We are thrilled to present an interview with Micky Coyne, an advertising legend who was part of the creative team behind the live action commercial for Metroid: Other M, Past is Prologue. After our interview with the lead actress, Lenka Volfová, we wanted to know more about what went into the commercial’s writing, filming and casting. We’re happy to say that Micky had a lot to share, including two alternate concepts for the commercial, and a version with a different voiceover from Samus!
I’ve always been a huge gamer. Still am. And like many, I grew up playing Nintendo, SNES, Genesis, and PlayStation. And of course the original Metroid was one of my favorites. And like many I remember being shocked when they revealed Samus was a girl. 🙂
I was lucky enough to land a job at one of the best ad agencies in the world, Goodby, Silverstein and Partners (they did Got Milk, some of the best work for Budweiser, Comcast etc.). Around my third year in, they got Nintendo as a client. Even though I was still relatively junior, I fought to get on that account.
My first assignment was for Wii Fit. We made a couple great spots (same director as Metroid M btw!), and because of our work the game by itself out sold the PlayStation 3 that year. Which was huge. On the set, I bonded with the marketing director Amit Singh, and I was telling him what a huge fan I was of Nintendo and specifically Metroid. Unknown to me at the time, they were getting ready to launch Metroid: Other M. So during the next round of work he requested my partner and I, Jesse Gazoulo, to work on helping launch the next campaign.
It had been a while since there had been a high quality game that was building on Samus and her canon. I remember that [Yoshio] Sakamoto was personally coming back to direct the game and was a driving force behind the next chapter in her story. This was a big deal. And so that led us creatively to focus on her back story. Both as a nod to Sakamoto but as a way to help introduce Samus to a new generation of gamers. So while they (young gamers) may have heard of Metroid or even Samus they might not have been aware of the deep history Sakamoto and [Satoru] Okada had established for her. My partner, and the writer, Jesse Gazoulo, pulled in this great quote from Shakespeare “the past is prologue.” And that really became the line that tied the story we were trying to tell with the ad and the deep history of the franchise.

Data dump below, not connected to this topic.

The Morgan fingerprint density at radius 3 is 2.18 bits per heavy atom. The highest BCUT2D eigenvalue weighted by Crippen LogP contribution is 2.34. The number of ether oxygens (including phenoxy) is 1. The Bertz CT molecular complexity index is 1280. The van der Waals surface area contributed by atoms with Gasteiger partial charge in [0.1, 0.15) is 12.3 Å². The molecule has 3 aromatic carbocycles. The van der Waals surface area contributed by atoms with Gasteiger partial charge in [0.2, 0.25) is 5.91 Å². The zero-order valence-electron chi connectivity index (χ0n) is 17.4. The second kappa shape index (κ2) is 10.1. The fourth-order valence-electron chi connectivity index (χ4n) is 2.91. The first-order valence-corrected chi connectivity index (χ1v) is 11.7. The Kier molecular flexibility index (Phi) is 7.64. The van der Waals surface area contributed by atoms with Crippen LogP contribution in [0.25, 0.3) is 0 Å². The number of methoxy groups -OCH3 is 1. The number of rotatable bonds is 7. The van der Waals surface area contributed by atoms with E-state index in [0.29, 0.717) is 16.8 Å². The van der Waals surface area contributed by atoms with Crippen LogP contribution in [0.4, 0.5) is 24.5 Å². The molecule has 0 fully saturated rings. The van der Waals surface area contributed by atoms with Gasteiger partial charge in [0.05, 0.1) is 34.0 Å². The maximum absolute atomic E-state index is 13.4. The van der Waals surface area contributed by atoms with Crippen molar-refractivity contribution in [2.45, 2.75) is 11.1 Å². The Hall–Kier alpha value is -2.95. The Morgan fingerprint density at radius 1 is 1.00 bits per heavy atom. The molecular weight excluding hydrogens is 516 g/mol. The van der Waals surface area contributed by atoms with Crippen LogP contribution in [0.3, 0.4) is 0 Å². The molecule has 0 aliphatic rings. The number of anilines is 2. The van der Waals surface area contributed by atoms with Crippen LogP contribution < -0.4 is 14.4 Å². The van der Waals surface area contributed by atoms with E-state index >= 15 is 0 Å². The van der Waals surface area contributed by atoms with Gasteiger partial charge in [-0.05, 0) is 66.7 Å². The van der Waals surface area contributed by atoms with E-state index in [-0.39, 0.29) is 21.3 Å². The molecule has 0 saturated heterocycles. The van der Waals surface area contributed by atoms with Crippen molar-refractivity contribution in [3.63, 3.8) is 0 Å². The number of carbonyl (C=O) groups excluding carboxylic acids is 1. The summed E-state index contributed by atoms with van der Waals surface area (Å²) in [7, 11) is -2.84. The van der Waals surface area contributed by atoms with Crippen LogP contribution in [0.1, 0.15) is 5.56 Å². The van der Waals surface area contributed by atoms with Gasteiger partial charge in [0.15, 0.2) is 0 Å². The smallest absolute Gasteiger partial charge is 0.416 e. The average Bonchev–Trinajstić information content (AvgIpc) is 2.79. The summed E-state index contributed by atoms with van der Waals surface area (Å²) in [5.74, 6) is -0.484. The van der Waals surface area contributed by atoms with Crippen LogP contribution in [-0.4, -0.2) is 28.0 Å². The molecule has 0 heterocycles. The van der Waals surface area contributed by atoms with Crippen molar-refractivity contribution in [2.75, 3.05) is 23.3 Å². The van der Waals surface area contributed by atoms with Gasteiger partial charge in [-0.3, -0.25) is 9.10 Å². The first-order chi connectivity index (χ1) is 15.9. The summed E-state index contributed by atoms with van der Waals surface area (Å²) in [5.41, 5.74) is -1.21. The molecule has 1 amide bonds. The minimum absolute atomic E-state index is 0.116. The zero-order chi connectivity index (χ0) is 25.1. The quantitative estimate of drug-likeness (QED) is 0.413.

Originally the script followed the comic that came out in the 2000s. [the origin manga from 2003] We were told that it was a cannon and a good place to pull details from her past. We originally had chosen moments that were a bit more straightforward. Her parents were killed. Her training with her mentor. Her first mission etc. Sakamoto saw the script and word came down that the scenes you see in the current films were what he wanted. The two scenes we had written that stuck were her parents being killed by Ridley (though we wanted to depict her parents actually being killed and instead we were asked to show the moment after where Ridley almost killed Samus), and the scene in the warehouse where she has the suit and is killing the alien pirates.
Sakamoto requested the scene in the cave, the thumbs down with her commander, and the moment the baby Metroid is killed by Mother Brain. It was a struggle between talking to diehard fans like you guys who would get all these references and making a film that was comprehensible to gamers who weren’t as close to the material. Don’t get me wrong, proud of the final product, but I do kinda wish we had kept the training scene over the thumbs down and I would have loved to show the parents getting killed. The former would’ve added more action and the latter more emotional impact. But Sakamoto is a genius and it’s his franchise so who am I to disagree?
There were a lot of special effects. So I feel like we had about 4 months to pull this off. Nintendo was generous and connected us with Team Ninja and provided the in game 3D models. This was rare. Usually they keep that under lock and key. So that helped a lot. But The Mill (our post production partner) had to rebuild everything pretty much from scratch and had used those as reference more than anything. We shot in Prague in old abandoned Soviet factories, a real cave, an empty field, and on top of a garage at a mall. The rain is real! It was freezing out. I felt bad for the extras and actors.